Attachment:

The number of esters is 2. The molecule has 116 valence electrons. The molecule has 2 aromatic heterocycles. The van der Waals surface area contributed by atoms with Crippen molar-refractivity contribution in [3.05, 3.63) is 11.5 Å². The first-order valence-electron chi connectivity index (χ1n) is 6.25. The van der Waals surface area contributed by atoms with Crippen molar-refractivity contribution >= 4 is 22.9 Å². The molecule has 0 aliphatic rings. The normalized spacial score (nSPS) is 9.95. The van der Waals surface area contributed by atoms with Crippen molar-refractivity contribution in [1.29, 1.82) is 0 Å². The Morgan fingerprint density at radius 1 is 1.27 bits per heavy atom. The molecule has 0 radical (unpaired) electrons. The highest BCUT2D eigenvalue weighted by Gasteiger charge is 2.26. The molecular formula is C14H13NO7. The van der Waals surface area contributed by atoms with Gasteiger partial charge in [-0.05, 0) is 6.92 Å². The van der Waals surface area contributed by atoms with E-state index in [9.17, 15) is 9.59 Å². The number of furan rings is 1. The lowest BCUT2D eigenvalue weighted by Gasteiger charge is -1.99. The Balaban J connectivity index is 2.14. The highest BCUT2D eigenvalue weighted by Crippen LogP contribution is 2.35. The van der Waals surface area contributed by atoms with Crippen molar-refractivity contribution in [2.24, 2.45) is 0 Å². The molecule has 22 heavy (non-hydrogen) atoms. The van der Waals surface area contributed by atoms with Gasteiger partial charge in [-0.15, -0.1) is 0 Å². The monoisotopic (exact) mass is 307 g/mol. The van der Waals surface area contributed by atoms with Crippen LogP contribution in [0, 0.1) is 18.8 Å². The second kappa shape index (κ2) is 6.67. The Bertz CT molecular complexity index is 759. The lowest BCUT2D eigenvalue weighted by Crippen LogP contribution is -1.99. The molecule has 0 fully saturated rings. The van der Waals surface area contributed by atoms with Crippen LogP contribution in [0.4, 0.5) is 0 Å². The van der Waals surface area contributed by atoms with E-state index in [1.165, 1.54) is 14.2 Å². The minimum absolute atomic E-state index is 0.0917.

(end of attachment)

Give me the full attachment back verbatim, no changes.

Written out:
The number of esters is 2. The molecule has 116 valence electrons. The molecule has 2 aromatic heterocycles. The van der Waals surface area contributed by atoms with Crippen molar-refractivity contribution in [3.05, 3.63) is 11.5 Å². The first-order valence-electron chi connectivity index (χ1n) is 6.25. The van der Waals surface area contributed by atoms with Crippen molar-refractivity contribution >= 4 is 22.9 Å². The molecule has 0 aliphatic rings. The normalized spacial score (nSPS) is 9.95. The van der Waals surface area contributed by atoms with Crippen molar-refractivity contribution in [1.29, 1.82) is 0 Å². The Morgan fingerprint density at radius 1 is 1.27 bits per heavy atom. The molecule has 0 radical (unpaired) electrons. The highest BCUT2D eigenvalue weighted by Gasteiger charge is 2.26. The molecular formula is C14H13NO7. The van der Waals surface area contributed by atoms with Gasteiger partial charge in [-0.05, 0) is 6.92 Å². The van der Waals surface area contributed by atoms with E-state index in [9.17, 15) is 9.59 Å². The number of furan rings is 1. The lowest BCUT2D eigenvalue weighted by Gasteiger charge is -1.99. The Balaban J connectivity index is 2.14. The highest BCUT2D eigenvalue weighted by Crippen LogP contribution is 2.35. The van der Waals surface area contributed by atoms with Crippen molar-refractivity contribution in [2.24, 2.45) is 0 Å². The molecule has 22 heavy (non-hydrogen) atoms. The van der Waals surface area contributed by atoms with Gasteiger partial charge in [-0.15, -0.1) is 0 Å². The monoisotopic (exact) mass is 307 g/mol. The van der Waals surface area contributed by atoms with Crippen LogP contribution in [0, 0.1) is 18.8 Å². The second kappa shape index (κ2) is 6.67. The Bertz CT molecular complexity index is 759. The lowest BCUT2D eigenvalue weighted by Crippen LogP contribution is -1.99. The molecule has 0 fully saturated rings. The van der Waals surface area contributed by atoms with Crippen LogP contribution in [0.4, 0.5) is 0 Å². The van der Waals surface area contributed by atoms with E-state index in [1.165, 1.54) is 14.2 Å². The minimum absolute atomic E-state index is 0.0917.